On my quest to enjoying motherhood, I've discovered that organisation is key. Life's not all that much fun when chaos reigns (even if you're sitting doing puzzles with the kids).

One aspect of organisation is housework. Mess stresses me out pretty quickly so I find that having the house in a semi-organised state really helps me enjoy time with my kids and husband more easily. My house certainly isn't organised, or clean, or tidy. The bedrooms are usually messy, the carpet barely vaccuumed and the dishes often piled high. But I find that if I'm able to get a little bit of housework done each day, things don't become overwhelming. I guess I aim for a general state of 'a little bit messy but pretty organised' consistently.

Here's how I made my housework routine work for me. I hope it gives you some ideas!

1. I do one biggish job each day eg. tidy a bedroom, clean a bathroom, vaccuum.

2. I cycle one load of washing most days. I make sure I fold and put away the washing on the day it has dried - otherwise there's trouble. I've been known to have a washing pile two metres high, just waiting to be folded!

3. I write job charts for the two older kids. I find that from the age of three, the thought of having their own jobs and a chart that they can tick off with a texta, is very exciting for them - and very helpful for me! As an example of age appropriate chores, this is what my girls are doing at the moment:

GB4 (Daily jobs: make bed, open blinds in the morning) Mon: Tidy bedroom, tidy kiddie bookshelf/ Tues: Put away her folded washing, empty preschool bag/ Wed: Tidy bedroom, tidy kiddie bookshelf/ Thurs: Put away her folded washing/ Friday: Tidy bedroom, tidy kiddie bookshelf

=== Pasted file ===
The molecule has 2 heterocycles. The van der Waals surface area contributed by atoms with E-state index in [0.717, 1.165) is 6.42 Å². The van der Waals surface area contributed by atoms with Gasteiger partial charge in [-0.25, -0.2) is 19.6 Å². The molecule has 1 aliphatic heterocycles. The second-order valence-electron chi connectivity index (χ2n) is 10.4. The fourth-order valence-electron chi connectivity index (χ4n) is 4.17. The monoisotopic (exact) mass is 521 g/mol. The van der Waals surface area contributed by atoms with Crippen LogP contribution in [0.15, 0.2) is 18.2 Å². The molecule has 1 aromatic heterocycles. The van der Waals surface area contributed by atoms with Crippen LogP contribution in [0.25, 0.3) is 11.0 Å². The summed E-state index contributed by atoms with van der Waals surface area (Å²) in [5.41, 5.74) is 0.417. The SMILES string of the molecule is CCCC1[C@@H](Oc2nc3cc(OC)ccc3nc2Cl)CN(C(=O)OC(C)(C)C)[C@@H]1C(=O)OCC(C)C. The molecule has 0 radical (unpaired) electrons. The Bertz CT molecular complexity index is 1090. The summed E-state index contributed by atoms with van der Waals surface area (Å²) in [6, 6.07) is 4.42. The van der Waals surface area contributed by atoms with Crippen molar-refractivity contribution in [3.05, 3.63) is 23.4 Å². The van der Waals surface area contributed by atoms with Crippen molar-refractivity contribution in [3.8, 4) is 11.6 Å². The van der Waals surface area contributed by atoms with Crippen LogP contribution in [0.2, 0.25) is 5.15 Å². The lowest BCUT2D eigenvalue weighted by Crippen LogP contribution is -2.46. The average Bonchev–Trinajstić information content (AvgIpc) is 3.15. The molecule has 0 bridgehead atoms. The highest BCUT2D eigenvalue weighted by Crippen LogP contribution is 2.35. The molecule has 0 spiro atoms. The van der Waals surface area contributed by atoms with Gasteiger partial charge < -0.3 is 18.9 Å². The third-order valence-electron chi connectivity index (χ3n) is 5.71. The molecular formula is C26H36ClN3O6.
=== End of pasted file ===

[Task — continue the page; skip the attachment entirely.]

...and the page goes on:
GB5 (Daily jobs: make bed, homework and school readers, empty school bag, put away clean dishes) Mon: Put away folded washing Tues: Tidy bedroom Wed: Put away folded washing Thursday: Tidy bedroom Fri: Put away folded washing

This may seem like a lot but I've been doing this with them for about a year and have built it up slowly. I started them on one or two jobs a day. I think GB5 started out making her bed and tidying the kiddie bookshelf (when she was three) and GB4 started out by opening the blinds and making her bed (she also started at three).
Once they got into the swing of it, I was quite amazed by how helpful it was, not having to worry about doing a lot of those annoying little jobs!

4. The most important thing I've learnt lately about housework is to let myself off the hook. Life goes on and is just as happy if the house is dirty and the bedrooms messy. We all have off days when we can't pull it together and great days when we get heaps done. It's just part of life :o)

What's your housework routine? How do you make it work for you and your family?

How cute is the housewife photo! It's by Theresa Thompson

Thursday, November 12, 2009

The Wonderful Comfort of a Child...

My apologies for the lack of post yesterday. We received two batches of bad health news about my parents so needless to say, it was a tough day. Amidst everything that was happening though, I had a beautiful moment with my littlest girl, GB4 and I wanted to share it with you.